Marlowe's Doctor Faustus Essays

Marlowe's Doctor Faustus Essays

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Marlowe's Doctor Faustus

In Faustus' first speech in Act 1, my main feeling towards Faustus was
not sympathy but irritation. I became aware of Faustus' arrogance and
his impatience with ordinary learning, particularly with his referral
to law as 'a petty case of paltry legacies.' He also constantly refers
to himself as 'Faustus', reminding himself of his own importance.
Other aspects of Faustus' character are revealed in the descriptive
language he uses. He is 'ravish'd' by magic, and is 'glutted' with
learning. These adjectives show a very sensual personality.

The good and bad angels represent the two different sides of his
personality, one side urging him to sell his soul for magic and the
other urging him to remember that heaven is 'his chiefest bliss'.

Faustus seems to be a very worldly character in his first speech but
when he speaks of what he will do with his 'heavenly' powers, they are
very small goals. Faustus shows his true colours as a student when he
tells Cornelius and Valdes that he will 'fill the public schools with
silk' and make 'the Rhine circle fair Wittenberg'. These aims show his
loyalty to his home and to his students. In the first scene, the main
thing I notice about Faustus is his naïvety. He does not realise the
horrors of hell, partly through his determination not to believe in
it, and partly through Cornelius' and Valdes' influence, as they give
him the magic books with no warning as to their power.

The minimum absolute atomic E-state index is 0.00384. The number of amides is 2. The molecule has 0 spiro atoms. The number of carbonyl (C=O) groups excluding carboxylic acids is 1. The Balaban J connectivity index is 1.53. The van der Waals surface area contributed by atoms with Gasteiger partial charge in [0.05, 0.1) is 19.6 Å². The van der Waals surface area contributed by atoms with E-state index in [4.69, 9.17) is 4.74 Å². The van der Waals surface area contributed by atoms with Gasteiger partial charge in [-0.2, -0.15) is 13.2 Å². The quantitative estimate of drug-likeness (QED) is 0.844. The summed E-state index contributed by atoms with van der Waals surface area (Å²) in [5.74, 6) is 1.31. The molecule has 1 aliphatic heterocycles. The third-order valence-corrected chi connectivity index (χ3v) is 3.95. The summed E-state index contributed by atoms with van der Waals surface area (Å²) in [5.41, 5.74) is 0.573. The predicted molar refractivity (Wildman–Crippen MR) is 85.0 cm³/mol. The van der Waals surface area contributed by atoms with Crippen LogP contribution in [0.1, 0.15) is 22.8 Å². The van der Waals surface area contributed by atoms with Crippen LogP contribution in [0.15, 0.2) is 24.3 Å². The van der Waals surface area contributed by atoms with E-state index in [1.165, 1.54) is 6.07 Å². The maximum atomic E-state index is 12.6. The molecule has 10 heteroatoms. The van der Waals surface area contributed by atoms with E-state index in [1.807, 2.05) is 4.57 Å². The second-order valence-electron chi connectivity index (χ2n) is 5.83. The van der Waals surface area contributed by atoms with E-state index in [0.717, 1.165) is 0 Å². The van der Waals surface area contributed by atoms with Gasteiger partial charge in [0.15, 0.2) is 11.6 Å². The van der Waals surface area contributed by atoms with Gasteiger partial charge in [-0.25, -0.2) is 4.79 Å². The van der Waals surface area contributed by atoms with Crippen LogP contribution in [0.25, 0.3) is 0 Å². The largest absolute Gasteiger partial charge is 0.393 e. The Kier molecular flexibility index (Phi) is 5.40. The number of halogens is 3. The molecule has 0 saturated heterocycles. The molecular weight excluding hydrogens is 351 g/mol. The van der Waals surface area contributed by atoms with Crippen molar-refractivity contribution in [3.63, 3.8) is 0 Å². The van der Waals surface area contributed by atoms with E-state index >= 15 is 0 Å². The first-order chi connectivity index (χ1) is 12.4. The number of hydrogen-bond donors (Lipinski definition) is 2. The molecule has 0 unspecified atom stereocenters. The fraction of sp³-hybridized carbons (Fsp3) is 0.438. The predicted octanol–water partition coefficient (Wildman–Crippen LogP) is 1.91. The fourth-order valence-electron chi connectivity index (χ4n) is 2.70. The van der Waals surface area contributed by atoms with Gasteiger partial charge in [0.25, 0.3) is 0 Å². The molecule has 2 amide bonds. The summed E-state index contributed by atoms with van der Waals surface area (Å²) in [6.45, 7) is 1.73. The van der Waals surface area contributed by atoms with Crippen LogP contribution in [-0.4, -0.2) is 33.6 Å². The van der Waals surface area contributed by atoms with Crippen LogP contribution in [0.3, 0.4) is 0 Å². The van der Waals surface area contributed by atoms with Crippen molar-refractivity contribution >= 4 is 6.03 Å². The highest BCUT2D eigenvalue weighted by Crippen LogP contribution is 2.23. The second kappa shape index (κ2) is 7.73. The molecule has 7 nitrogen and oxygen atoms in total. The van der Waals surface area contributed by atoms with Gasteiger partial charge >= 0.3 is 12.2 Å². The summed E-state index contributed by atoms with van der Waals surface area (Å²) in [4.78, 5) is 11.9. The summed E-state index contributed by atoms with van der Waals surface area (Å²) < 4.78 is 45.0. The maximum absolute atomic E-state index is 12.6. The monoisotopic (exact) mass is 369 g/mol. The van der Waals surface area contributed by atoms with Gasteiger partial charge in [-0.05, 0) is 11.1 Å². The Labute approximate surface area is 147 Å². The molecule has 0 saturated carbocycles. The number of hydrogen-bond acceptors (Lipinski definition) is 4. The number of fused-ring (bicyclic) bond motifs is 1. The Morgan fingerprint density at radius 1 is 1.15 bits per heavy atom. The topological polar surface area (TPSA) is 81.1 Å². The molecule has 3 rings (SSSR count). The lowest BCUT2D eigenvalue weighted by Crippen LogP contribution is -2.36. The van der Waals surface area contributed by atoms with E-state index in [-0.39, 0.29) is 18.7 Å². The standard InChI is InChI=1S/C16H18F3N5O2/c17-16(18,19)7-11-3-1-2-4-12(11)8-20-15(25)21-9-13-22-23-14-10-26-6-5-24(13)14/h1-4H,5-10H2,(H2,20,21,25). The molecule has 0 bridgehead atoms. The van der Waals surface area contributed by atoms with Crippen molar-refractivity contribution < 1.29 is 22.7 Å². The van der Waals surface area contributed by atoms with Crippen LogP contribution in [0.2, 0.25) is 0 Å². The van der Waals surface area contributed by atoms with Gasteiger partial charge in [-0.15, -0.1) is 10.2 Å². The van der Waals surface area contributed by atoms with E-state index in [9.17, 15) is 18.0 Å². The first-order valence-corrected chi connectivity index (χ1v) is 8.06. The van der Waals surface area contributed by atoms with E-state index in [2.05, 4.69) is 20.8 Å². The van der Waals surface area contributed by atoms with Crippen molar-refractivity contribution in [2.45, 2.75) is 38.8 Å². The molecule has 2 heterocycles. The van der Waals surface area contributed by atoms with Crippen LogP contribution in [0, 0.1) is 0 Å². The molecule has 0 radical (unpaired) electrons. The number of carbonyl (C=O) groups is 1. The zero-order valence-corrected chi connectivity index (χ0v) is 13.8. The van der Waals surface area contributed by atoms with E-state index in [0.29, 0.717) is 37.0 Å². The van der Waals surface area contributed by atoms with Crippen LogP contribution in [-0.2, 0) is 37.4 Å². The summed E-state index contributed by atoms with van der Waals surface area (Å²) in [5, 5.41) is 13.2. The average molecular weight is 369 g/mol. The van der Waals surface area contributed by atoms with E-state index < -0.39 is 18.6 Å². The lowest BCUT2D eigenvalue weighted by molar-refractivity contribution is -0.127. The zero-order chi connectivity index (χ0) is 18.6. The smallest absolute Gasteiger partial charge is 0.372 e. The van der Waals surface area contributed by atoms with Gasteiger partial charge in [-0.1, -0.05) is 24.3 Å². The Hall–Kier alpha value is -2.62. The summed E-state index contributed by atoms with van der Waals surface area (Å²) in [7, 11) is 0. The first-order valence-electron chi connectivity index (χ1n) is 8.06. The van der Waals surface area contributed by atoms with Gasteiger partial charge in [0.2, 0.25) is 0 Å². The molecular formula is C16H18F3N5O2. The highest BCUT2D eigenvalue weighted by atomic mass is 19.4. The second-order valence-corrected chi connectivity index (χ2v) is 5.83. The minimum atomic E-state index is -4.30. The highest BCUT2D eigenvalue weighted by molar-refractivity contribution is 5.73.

After Faustus summons Mephostophilis, he seems to quite flippant
towards holy things, and even orders the devils to change. He tells
Mephostophilis to 'return and old Franciscan friar, that holy shape
becomes a devil best'. The first thing Faustus does when he summons
Mephost...


... middle of paper ...


...s ironic as she is conjured, and a devil. Faustus' pleading
becomes increasingly desperate and he says he would give up everything
for being saved. Even 'that I had never seen Wittenberg, never read
book'. His very last offer to Lucifer is 'I will burn my books!' This
shows his desperation as this would be the ultimate sacrifice for
Faustus, the ultimate scholar.

Throughout the play, my sympathy for Faustus varies in intensity. I
feel most sympathy in the final scene, when he wishes to repent, but
cannot. However, it is difficult to conjure up much sympathy for
Faustus as he brought his fate on himself. He had opportunities to
redeem himself and rejected them time and time again. He cannot be
classed as a tragic hero as he has too many faults. Faustus is
arrogant, vain, materialistic, and naïve. All these characteristics
eventually lead to his downfall.

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